Lamb, Christina 1965–

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Lamb, Christina 1965–

PERSONAL: Born May 15, 1965, in London, England; daughter of Kenneth Ernest Edward (an accountant) and Anne (an information technology trainer; maiden name, Wilson) Lamb; married; children: one son. Education: Oxford University, B.A., 1987. Politics: "Left of center." Religion: "Still waiting to see the light."

ADDRESSES: Home—London, England, and Portugal. Office—Foreign Desk, Financial Times, 1 Southwark Bridge, London SE1 9HL, England. Agent—David Godwin, 55 Monmouth St., London WC2H 9DG, England.

CAREER: Writer and journalist. Central Television, Birmingham, England, trainee reporter, 1987–88; Financial Times, London, England, correspondent from Pakistan and Afghanistan, 1988–90, and Brazil, 1990–; Sunday Times, London, England, foreign affairs correspondent. Neiman Fellow, Harvard University; fellow, Royal Geographical Society.

AWARDS, HONORS: Named Young Journalist of the Year, British Press Awards, 1989; shared Reporter of the Year Award, 1991; award for periodical writing, Amnesty International, 1992; Foreign Correspondent of the Year, British Press Awards, Foreign Press Association, and What the Papers Say Awards, all 2002, all for reporting on war on terrorism.


Waiting for Allah: Pakistan's Struggle for Democracy, Hamish Hamilton (London, England), 1991.

The Africa House: The True Story of an English Gentleman and His African Dream, Penguin (London, England), 2000.

The Sewing Circles of Herat: A Personal Voyage through Afghanistan, HarperCollins (New York, NY), 2002, published as The Sewing Circles of Herat: My Afghan Years, HarperCollins (London, England), 2002.

House of Stone, HarperCollins (New York, NY), 2006.

Contributor to newspapers and periodicals, including the Sunday Telegraph, New York Times, New Statesman, Time, and Conde Nast Traveler.

SIDELIGHTS: Christina Lamb is an award-winning journalist, nonfiction writer, and foreign correspondent whose newspaper work has included considerable coverage of Afghanistan, the Middle East, and the war on terror. "I always wanted to write and decided to become a journalist to have some adventures and make some money," she stated in an interview on the Barnes and Noble Web site. Though her early career was hampered by inexperience—she arrived as war correspondent in Peshawar, Pakistan, with a suitcase full of unnecessary items and no idea where she was going to stay—she has since lived in and reported from South Africa, Brazil, and elsewhere. In addition to her print work, she is a frequent commentator and reviewer on radio and television in Great Britain.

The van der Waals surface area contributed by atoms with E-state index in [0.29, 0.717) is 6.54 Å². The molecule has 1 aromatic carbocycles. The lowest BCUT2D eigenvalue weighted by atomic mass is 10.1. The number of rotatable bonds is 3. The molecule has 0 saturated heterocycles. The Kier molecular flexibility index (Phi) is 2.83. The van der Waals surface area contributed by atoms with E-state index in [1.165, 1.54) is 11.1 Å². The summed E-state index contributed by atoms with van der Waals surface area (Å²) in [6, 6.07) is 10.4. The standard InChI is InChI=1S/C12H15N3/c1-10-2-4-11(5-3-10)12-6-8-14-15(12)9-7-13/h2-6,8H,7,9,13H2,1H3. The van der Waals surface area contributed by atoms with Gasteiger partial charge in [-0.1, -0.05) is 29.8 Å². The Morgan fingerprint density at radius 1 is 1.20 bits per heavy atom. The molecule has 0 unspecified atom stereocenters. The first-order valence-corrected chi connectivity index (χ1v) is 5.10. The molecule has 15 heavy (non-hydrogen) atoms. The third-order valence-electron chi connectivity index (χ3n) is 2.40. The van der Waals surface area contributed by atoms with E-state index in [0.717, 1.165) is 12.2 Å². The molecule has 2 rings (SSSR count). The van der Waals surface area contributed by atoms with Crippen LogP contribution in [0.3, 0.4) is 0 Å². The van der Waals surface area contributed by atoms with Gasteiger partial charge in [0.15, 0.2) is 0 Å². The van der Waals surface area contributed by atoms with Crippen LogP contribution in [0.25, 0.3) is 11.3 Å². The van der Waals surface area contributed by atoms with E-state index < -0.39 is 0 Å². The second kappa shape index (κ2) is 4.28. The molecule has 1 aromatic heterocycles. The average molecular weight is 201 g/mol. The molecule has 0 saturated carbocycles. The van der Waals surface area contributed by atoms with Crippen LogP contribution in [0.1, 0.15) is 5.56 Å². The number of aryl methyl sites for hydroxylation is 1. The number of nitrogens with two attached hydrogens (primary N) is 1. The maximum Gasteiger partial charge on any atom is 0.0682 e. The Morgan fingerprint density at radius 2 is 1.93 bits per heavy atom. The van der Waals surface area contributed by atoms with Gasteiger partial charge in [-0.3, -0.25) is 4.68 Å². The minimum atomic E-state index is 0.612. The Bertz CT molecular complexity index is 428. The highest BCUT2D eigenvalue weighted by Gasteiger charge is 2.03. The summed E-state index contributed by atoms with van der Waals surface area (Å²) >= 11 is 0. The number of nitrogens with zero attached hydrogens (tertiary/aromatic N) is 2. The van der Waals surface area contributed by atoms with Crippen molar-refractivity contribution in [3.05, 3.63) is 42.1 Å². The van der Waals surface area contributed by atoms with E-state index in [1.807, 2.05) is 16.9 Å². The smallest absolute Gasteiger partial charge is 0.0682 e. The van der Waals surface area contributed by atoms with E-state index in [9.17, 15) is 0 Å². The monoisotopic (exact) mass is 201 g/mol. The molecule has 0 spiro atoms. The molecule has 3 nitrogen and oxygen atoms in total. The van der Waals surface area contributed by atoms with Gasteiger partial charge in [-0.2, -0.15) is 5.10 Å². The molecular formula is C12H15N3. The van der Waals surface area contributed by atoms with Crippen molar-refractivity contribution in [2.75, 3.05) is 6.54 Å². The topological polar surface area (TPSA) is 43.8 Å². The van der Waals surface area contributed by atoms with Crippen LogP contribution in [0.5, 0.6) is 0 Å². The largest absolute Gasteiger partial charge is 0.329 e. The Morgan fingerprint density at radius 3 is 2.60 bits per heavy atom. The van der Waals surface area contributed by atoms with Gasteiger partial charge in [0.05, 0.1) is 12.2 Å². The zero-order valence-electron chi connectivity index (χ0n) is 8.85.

Lamb's nonfiction work The Africa House: The True Story of an English Gentleman and His African Dream was conceived when she visited a derelict British mansion in present-day Zambia and discovered a trunkful of papers that had belonged to the mansion's first owner. The Africa House recounts how a military man named Stewart Gore-Brown purchased a great tract of land around Lake Shiwa Ngandu, deep in South Central Africa. Although the land was some two hundred miles from the nearest rail line, Gore-Brown located upon it a forty-room luxury mansion with all the accoutrements of English upper-class life, including oil paintings, fine china, a library, and a well-stocked wine cellar. Lamb uses Gore-Brown's own papers and correspondence to detail his life in the mansion, his unhappy marriage, and the fate of his descendants. In a review of The Africa House in African Business, Stephen Williams wrote: "Christina Lamb tells this extraordinary story in an elegant, flowing narrative. She makes extensive use of extracts from Gore-Brown's letters to provide a near chronological account of one man's remarkable life and, of course, his African house."

In The Sewing Circles of Herat: My Afghan Years, Lamb explores her initial tour of duty as a correspondent in Afghanistan in the 1980s and early 1990s and how the country had radically degenerated when she returned there more than a decade later. Lamb recounts the course of the war against Russia, in which Pakistanis and Afghans served with the assistance of the United States. She examines in depth the rise of the fundamentalist Muslim Taliban, an account "brilliant in its human detail," observed Matthew Leeming in Spectator. Lamb explores how the brainwashing and abuse of isolated, lonely boys in Muslim theological seminaries called madrassahs resulted in a virulently misogynistic, repressed, and thuggish group of men ascending to power in Afghanistan. Afghan women suffered for years under the abusive fundamentalist Taliban policies. However, the title of Lamb's book is derived from a group of women writers in Herat who carried on the dangerous and defiant work of keeping their literary tradition alive, concealed behind the outward guise of simple sewing circles. A reviewer on the EnCompass Culture Web site called the book "an authoritative account of the tragic plight of a proud people." Leeming called The Sewing Circles of Herat a "powerful book," concluding that "as an account of how the country got into its present state, and of the making of the grotesque regime of the Taliban, it could not possibly be bettered."



Lamb, Christina, The Sewing Circles of Herat: A Personal Voyage through Afghanistan, HarperCollins (New York, NY), 2002.


African Business, September, 1999, Stephen Williams, review of The Africa House: The True Story of an English Gentleman and His African Dream, p. 42.

Guardian (Manchester, England), November, 2002, Veronica Horwell, "The Flame Still Flickers," review of The Sewing Circles of Herat.

Spectator, December 28, 2002, Matthew Leeming, "The Making of the Taleban," review of The Sewing Circles of Herat, p. 37.


Barnes and, (March 25, 2006), interview with Christina Lamb.

Christina Lamb Home Page, (March 25, 2006).

EnCompass Culture, (March 25, 2006), profile of Christina Lamb.